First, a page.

By Carissa Weber, MA, LPC, CSAC
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One of the toughest symptoms to challenge with depression is the lack of motivation. Many of you may even know all the skills in the world to help improve your depression, but if the motivation isn’t there to use them, the depression stays like that heavy cloud over your head. One way to gain motivation is through the use of a skill called behavioral activation.
In this post (and the next), we will be covering behavioral activation and all the benefits it provides. It is a great skill to have in your depression survival toolbox (and also helps with shut-down anxiety, the lack of focus that comes with ADHD, and procrastination).
What is Behavioral Activation?
Behavioral activation looks at the cycle depression plays in the brain (loud amygdala, quiet prefrontal cortex, no serotonin to use, all put together to create the “blahs”) and gently coerces your darn amygdala to put its energy to good use. Just like other coping skills, behavioral activation uses the body’s natural reward system (endorphins, dopamine, and serotonin) to activate the prefrontal cortex and naturally tell that darn amygdala to “shut up.”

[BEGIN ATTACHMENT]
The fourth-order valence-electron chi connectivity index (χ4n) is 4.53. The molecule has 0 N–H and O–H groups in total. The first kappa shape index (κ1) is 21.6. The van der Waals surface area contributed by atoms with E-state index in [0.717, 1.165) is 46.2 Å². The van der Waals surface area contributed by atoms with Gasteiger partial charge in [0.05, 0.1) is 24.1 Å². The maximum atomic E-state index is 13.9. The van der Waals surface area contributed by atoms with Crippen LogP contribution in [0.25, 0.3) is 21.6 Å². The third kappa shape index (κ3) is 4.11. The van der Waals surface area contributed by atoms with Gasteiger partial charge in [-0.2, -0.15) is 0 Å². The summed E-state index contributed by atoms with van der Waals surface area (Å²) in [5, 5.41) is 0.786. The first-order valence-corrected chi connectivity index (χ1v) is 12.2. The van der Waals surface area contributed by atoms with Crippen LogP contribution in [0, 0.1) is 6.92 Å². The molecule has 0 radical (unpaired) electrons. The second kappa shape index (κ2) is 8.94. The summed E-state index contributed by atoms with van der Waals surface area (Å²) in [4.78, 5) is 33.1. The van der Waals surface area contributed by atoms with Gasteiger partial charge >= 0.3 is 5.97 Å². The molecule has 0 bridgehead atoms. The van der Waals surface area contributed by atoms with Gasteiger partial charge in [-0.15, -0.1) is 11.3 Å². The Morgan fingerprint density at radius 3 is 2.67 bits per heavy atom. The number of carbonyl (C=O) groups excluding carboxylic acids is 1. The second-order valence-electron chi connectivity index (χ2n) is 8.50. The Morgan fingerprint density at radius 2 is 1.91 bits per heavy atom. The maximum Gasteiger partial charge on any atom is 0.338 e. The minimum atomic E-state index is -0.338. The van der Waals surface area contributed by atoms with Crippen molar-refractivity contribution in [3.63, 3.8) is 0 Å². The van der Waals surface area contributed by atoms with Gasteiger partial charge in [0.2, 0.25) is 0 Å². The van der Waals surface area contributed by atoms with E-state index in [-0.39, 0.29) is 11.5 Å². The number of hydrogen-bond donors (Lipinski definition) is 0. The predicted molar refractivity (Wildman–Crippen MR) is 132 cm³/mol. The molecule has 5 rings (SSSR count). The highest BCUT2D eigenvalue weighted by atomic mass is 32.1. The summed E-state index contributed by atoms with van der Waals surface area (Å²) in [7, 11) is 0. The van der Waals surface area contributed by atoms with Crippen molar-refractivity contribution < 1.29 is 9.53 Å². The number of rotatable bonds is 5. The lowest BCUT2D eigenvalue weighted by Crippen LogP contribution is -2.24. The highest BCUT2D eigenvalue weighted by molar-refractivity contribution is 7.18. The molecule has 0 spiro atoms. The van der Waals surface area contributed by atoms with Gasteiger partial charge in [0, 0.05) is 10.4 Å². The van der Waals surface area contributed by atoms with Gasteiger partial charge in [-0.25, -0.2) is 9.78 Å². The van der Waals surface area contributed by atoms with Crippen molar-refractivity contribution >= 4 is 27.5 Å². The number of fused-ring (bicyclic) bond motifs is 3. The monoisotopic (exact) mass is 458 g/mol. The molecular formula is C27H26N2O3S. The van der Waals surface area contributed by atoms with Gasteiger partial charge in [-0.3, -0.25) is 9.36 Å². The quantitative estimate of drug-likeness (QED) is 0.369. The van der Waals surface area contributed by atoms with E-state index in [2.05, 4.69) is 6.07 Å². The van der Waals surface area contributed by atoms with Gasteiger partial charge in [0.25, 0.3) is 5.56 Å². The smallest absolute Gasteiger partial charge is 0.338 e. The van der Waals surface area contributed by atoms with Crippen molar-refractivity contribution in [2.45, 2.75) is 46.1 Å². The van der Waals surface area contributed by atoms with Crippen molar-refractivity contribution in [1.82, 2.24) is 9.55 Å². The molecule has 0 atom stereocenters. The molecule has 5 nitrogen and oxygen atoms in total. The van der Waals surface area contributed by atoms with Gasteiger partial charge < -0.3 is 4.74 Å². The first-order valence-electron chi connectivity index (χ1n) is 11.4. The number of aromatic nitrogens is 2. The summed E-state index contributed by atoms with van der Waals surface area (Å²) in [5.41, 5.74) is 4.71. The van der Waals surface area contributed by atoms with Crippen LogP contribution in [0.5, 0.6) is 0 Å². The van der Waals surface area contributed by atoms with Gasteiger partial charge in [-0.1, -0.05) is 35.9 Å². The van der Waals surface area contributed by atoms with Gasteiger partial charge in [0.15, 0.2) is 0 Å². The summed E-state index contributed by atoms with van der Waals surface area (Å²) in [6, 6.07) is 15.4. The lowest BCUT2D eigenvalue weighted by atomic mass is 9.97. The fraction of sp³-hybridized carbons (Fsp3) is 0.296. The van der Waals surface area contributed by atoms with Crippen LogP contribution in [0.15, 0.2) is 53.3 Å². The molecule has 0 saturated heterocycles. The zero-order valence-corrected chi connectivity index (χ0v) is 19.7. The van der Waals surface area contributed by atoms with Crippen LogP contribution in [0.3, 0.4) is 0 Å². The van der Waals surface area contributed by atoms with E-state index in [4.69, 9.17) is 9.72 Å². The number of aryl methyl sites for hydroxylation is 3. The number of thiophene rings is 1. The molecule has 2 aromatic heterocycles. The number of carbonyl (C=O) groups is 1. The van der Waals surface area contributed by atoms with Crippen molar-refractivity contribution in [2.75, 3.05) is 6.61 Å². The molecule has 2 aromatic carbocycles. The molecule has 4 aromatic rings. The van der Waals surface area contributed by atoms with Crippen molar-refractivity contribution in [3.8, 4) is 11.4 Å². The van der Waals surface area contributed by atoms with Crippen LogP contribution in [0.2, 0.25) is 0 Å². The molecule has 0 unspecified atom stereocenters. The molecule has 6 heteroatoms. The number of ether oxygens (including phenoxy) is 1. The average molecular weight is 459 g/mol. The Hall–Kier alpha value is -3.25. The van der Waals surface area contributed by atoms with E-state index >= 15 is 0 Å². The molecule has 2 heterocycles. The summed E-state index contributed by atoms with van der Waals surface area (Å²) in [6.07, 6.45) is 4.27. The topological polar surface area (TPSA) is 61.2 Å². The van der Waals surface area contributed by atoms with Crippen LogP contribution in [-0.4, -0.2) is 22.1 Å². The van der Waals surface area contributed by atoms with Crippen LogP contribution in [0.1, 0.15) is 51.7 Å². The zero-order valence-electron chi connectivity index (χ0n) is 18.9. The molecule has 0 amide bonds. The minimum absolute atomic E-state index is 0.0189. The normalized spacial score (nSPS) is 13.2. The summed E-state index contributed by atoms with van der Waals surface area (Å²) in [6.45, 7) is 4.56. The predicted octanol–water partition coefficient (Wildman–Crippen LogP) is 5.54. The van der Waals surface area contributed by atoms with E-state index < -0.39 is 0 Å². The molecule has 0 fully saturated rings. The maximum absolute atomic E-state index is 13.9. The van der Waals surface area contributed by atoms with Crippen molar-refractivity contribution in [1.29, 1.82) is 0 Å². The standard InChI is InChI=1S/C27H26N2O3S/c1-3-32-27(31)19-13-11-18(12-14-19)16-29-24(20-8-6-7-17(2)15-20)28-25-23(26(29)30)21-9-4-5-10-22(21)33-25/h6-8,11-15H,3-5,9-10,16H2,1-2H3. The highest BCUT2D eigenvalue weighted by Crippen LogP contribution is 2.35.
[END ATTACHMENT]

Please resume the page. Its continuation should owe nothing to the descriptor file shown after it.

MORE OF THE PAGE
Behavioral activation is more than just a tool that can zap the lack of motivation, but it can help you discover what behaviors trigger depressive symptoms. It is true, sometimes, the triggers for depressive symptoms come from our own behaviors. When we take the time to identify those triggers, we can do something really cool: we can change it!
Coping Skills Alert